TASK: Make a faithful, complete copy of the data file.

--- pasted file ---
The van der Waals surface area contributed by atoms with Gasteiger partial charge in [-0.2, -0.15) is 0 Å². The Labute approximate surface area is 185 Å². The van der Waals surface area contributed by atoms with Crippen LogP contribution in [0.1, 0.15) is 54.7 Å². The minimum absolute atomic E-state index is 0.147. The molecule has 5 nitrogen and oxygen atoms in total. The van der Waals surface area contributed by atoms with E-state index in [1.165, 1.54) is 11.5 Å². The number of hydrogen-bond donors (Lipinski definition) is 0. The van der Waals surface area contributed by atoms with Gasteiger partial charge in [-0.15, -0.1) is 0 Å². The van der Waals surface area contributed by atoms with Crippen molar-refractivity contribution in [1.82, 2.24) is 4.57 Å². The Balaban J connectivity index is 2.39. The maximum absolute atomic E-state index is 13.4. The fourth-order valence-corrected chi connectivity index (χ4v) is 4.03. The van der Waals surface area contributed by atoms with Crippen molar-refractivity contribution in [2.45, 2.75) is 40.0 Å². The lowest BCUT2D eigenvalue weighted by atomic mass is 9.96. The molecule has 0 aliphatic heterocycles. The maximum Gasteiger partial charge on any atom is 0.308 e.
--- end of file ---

The van der Waals surface area contributed by atoms with Gasteiger partial charge in [-0.2, -0.15) is 0 Å². The Labute approximate surface area is 185 Å². The van der Waals surface area contributed by atoms with Crippen LogP contribution in [0.1, 0.15) is 54.7 Å². The minimum absolute atomic E-state index is 0.147. The molecule has 5 nitrogen and oxygen atoms in total. The van der Waals surface area contributed by atoms with E-state index in [1.165, 1.54) is 11.5 Å². The number of hydrogen-bond donors (Lipinski definition) is 0. The van der Waals surface area contributed by atoms with Gasteiger partial charge in [-0.15, -0.1) is 0 Å². The van der Waals surface area contributed by atoms with Crippen molar-refractivity contribution in [1.82, 2.24) is 4.57 Å². The Balaban J connectivity index is 2.39. The maximum absolute atomic E-state index is 13.4. The fourth-order valence-corrected chi connectivity index (χ4v) is 4.03. The van der Waals surface area contributed by atoms with Crippen molar-refractivity contribution in [2.45, 2.75) is 40.0 Å². The lowest BCUT2D eigenvalue weighted by atomic mass is 9.96. The molecule has 0 aliphatic heterocycles. The maximum Gasteiger partial charge on any atom is 0.308 e.